CEO & Chief Research Officer
Business is starting to realize that taking advantage of big data is not just technically feasible but affordable by organizations of all sizes. However, as outlined in our agenda on big data and information optimization, the technology must be engineered to the information needs of business. Hortonworks has been steadily advancing its big data technology called Hadoop and contributing its developments back to the Apache Software Foundation for a range of projects. The company performs enterprise-level testing to ensure Hadoop not just operates but scales across operating systems, cloud computing, virtual machines and appliances. Over the last year Hortonworks has released a number of certifications and benchmarks for an enterprise-ready version of Hadoop for which it provides support and services. These are important steps forward in meeting the needs of IT management, which is the audience evaluating big data technologies in 66 percent of organizations according to our big data research.
Hortonworks Data Platform, the enterprise offering that I analyzed last year, is a Hadoop technology stack that is being adopted because of its enterprise readiness. At beginning of this year, Hortonworks released its latest version, which advanced management and monitoring through the use of Apache Ambari and improved security and authentication. It supports multiple concurrent query connections to Hive, making it more scalable in support of business intelligence and applications. While many of the competitive approaches to Hadoop and Hive point to its performance challenges, Hortonworks points out the improvement they are contributing to advance it and these competitive benchmark are significantly flawed in their design. It also offers improved SQL access to Hadoop, and while it is not the only application that provides it, Hortonworks worked with Simba to provide a Hive ODBC connector to support SQL-92 access from business intelligence tools. Hortonworks also includes Talend Open Studio to help with Hadoop integration needs. To support testing and development for enterprises, the company released Hortonworks Sandbox at beginning of 2013.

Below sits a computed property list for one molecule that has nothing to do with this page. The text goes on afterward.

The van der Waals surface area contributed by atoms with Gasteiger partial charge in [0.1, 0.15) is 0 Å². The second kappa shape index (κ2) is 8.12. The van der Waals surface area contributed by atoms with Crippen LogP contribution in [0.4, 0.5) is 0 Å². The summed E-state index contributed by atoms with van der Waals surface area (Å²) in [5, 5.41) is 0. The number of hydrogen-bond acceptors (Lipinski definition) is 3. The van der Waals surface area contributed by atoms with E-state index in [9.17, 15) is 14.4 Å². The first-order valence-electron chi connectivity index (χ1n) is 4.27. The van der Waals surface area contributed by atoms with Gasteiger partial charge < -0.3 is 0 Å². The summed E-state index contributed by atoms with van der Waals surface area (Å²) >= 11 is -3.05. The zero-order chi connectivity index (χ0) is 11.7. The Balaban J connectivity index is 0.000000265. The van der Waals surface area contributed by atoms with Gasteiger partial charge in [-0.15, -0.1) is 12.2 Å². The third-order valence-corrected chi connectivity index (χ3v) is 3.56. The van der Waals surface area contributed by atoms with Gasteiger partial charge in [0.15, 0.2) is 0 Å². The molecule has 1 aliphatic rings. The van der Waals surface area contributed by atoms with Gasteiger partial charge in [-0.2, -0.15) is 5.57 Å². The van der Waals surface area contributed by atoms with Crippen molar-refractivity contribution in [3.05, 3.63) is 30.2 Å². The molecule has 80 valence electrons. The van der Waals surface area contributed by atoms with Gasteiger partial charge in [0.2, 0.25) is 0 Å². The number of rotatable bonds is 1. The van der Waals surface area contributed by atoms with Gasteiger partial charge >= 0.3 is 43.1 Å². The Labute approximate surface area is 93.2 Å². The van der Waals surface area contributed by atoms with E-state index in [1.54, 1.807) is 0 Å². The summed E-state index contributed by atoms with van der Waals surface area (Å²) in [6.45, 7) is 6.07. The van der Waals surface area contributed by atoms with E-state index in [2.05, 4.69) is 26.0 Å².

Hortonworks is working with Microsoft to have Hadoop operate on Windows platforms. It’s now available for download in beta and is expected to be generally available in the second quarter. By working with Microsoft, Hortonworks helps IT organizations that use Windows Server as the platform for their big data initiatives. Microsoft HDInsight Server and Windows Azure HDInsight Service are built on Hortonworks Hadoop Data Platform and make Hadoop readily available on Microsoft Windows. This strategic alliance helps IT organizations bring the power of Hadoop to Microsoft platforms. It is important for Hortonworks to broaden its reach to the large and global audience that uses Windows, especially given that our research on big data finds that 89 percent of organizations today use RDBMSes like SQL Server, and they can now use Hadoop more closely on a Windows platform.
This new approach with HDInsight can then connect with Microsoft SQL Server 2012 for sourcing or accessing data into Hadoop. Microsoft Excel can easily direct access to Hadoop through SQL which opens up further support for a large number of organizations. Microsoft HDInsight provides integration with Microsoft Systems Center for management of deployments, and security is integrated with Windows Server Active Directory. Making Hadoop available from Hortonworks on Windows is a significant step forward for Microsoft and its big data efforts. The company is not usually part of the discussion in the big data market though its technologies are used in many deployments that easily could be described as big data in nature. Both Microsoft and Hortonworks are highlighting this alliance and technology availability at the Strata 2013 conference in Silicon Valley this week.